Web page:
Buy new, buy used, don't buy at all

The first two articles are by somebody named Liz Pulliam Weston. She lists exceptions for some of them. For example, it might be OK to buy a used mattress if it mostly sat unused in a guest room. See the articles for exceptions.

Buy new:
Car seats
Plasma and high-definition TVs
DVD players
Vacuum cleaners
Digital cameras and video cameras
Wet suits

Buy used:
DVDs and CDs
Little kids’ toys
Sports equipment
Software and console games
Office furniture
Hand tools

The next two articles are off a site called The Street. No exceptions were given, although I can think of some. I mean, there’s boats and there’s boats. I could probably justify buying a canoe.

5 expensive things not to buy:
Recreational vehicles
Snowmobiles, jet skis and all-terrain vehicles
Vacation homes

5 everyday things you don’t need:
Bottled beverages
Extra food
Diet products
Expensive cosmetics and toiletries

I can think of other things, especially for the “don’t buy” list. Anything on the lists that you disagree with?

My boat, although expensive, is used often and well and enjoyed immensely by my family. If you’re not going to use a boat often, sure, “don’t buy.”

I’m not buying used jewelry for my wife, sorry. If I can’t afford new, I’m okay not getting it.

Most of the “buy used” stuff would be fine if you have the time to find used stuff. I’m not that interested in spending the time, however, “getting to know the guy that runs the pawn shop.”

I disagree about the vitamins. “Everyday things you don’t need?” Doctors and other “experts” like to haughtily declare how you don’t need vitamin supplements and then quickly mumble under their breath, “as long as you eat a healthy balanced diet.”

Ha, ha! Who does that? I suppose people who live where it’s 30 below right now are getting all the vitamin D they need from all that sunbathing they do, too. :dubious:

No, they’re getting it from all the vitamin D fortified milk and other foods.

And of course pregnant women are specifically told by doctors to take prenatal vitamins regardless of their diet.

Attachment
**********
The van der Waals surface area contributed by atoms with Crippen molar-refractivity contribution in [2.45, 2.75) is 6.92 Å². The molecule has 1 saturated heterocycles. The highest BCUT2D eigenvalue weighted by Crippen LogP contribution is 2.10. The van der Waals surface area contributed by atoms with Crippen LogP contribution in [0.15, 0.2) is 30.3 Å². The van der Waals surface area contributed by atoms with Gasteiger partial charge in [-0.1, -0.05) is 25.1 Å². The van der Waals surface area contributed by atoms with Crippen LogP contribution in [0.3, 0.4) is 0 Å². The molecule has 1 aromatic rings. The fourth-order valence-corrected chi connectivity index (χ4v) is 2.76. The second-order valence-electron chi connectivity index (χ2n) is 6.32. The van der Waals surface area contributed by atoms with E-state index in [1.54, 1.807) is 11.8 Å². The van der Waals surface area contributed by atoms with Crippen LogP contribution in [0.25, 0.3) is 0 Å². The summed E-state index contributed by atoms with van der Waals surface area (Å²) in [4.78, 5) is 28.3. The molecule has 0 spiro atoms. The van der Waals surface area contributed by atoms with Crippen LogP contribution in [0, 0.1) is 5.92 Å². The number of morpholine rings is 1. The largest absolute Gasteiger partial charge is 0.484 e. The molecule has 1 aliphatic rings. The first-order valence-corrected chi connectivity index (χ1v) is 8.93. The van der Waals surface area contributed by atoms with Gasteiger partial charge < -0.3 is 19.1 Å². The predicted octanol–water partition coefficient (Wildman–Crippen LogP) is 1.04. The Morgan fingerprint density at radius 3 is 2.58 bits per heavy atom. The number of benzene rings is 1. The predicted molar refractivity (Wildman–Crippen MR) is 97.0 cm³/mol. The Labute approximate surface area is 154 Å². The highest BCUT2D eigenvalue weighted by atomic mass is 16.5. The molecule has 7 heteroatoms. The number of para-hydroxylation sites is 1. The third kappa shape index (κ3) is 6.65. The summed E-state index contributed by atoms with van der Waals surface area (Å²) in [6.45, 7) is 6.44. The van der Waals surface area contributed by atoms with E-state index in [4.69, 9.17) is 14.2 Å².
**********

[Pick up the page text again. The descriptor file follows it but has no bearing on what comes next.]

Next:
I bought one new vacuum cleaner decades ago, but ever since then, I just upgrade when it’s time with a yard sale one. Usually people just get suckered into buying a Dyson whether they need it or not and junk the old perfectly good one. Or the belt broke and they didn’t feel like buying a new one.

Buy New: chewing gum, food

Buy Used: underwear

Don’t Buy: her story

If you are going to buy a boat there are currently some insane deals on used boats out there right now if you want a boat. “Don’t buy a boat” period is kind of silly advice. There is no better time to buy a used boat than right now.

Current studies show that most people are Vitamin D deficient. They are even considering raising the recommended levels, as it seems a higher level confers greater health benefits.

Wouldn’t bottled beverages depend on where you live? Or would water filters work in most areas?

I would add coffee from convenience stores or coffee shops to the “don’t buy” list. If you buy one large coffee a day, it only costs 1.50 to 2.00, but add that up over the course of a year and you realize that it’s cheaper to brew your own at home and take it with you.

Oh, also store-bought lunches. I’ve saved a fair bit of money by getting up a bit earlier and making my own lunch. Especially when you consider that I would buy more than I needed before, as I was shopping while hungry.

Plus the linked article pretty much just says “rather than buying craploads of supplements, get only the ones you need if you can’t get them from food.”

I categorize books. There are some authors that I will in new hardback, more that I buy in new paperback. Most authors, though, I’ll usually buy only used. I see it as voting with my dollars. Some authors give me so much reading enjoyment that I want to encourage them to write more, and I want to send a message to their publishers.

I disagree with the CDs and books. Unless you assume that authors and artists are doing it for the sheer love of art and don’t mind starving in filthy garrets.